We hear the term Internet of Things (IoT) a lot these days. Some people think this is all pie in the sky and will never come to fruition. I am not one of their number. I think that we are poised on the brink of a technology revolution in which just about everything is accessible and controllable via the Internet. I also think that we don't really have a clue what the world will look like technology wise in the next few decades.
Though there is so much talk about the IoT, and a lot is happening already, we are still waiting for some key elements to fall into place, including easy design creation and deployment. Also, if we wish to include microcontrollers in just about everything, those microcontrollers need to address some key issues.
First of all, they need to be small. We're talking about ultra-small package footprints for space-constrained applications, including battery-powered consumer devices, medical monitors, and remote sensor nodes. Of course, the microcontrollers also need to offer extreme energy efficiency coupled with high performance.
To address these considerations, Freescale has unveiled the Kinetis KL03 MCU, which it calls the "world's smallest" 32-bit MCU based on ARM technology. The Kinetis KL03 offers advanced integration and ease of use in a chip-scale package that measures 1.6 x 2.0 mm -- smaller than a dimple on a golf ball.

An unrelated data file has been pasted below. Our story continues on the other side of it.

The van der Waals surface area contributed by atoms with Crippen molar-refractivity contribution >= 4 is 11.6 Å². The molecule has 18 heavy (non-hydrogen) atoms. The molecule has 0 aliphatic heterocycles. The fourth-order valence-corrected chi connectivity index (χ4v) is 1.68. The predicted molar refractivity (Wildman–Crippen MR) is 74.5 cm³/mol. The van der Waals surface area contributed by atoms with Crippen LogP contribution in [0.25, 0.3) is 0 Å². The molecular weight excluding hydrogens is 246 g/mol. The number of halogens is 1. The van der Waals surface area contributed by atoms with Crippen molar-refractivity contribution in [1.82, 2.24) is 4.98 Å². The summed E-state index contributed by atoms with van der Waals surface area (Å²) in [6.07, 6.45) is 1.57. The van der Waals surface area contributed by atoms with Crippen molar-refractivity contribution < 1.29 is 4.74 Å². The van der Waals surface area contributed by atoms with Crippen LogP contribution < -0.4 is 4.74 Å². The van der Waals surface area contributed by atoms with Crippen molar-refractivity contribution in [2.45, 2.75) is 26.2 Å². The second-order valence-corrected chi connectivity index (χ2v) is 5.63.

The microcontroller offers increased energy efficiency in the form of rapid MCU wakeup, process, and return to sleep profiles. Additional flexible low-power modes and intelligent peripherals allow designers to extract the maximum system life from the most miniscule of power budgets.
Based on the ARM Cortex-M0+ architecture -- the smallest, lowest power ARM core -- the Kinetis KL03 provides the 32-bit processing power required to support complex algorithms, connectivity stacks, and sophisticated human-machine interfaces. With code compatibility across a suite of more than 900 MCUs based on ARM Cortex-M processors, and with pricing of $0.75 (USD) in 100,000 unit quantities, processors like Freescale's Kinetis KL03 will be a driving factor in bringing the IoT to fruition.
— Max Maxfield, Editor of All Things Fun & Interesting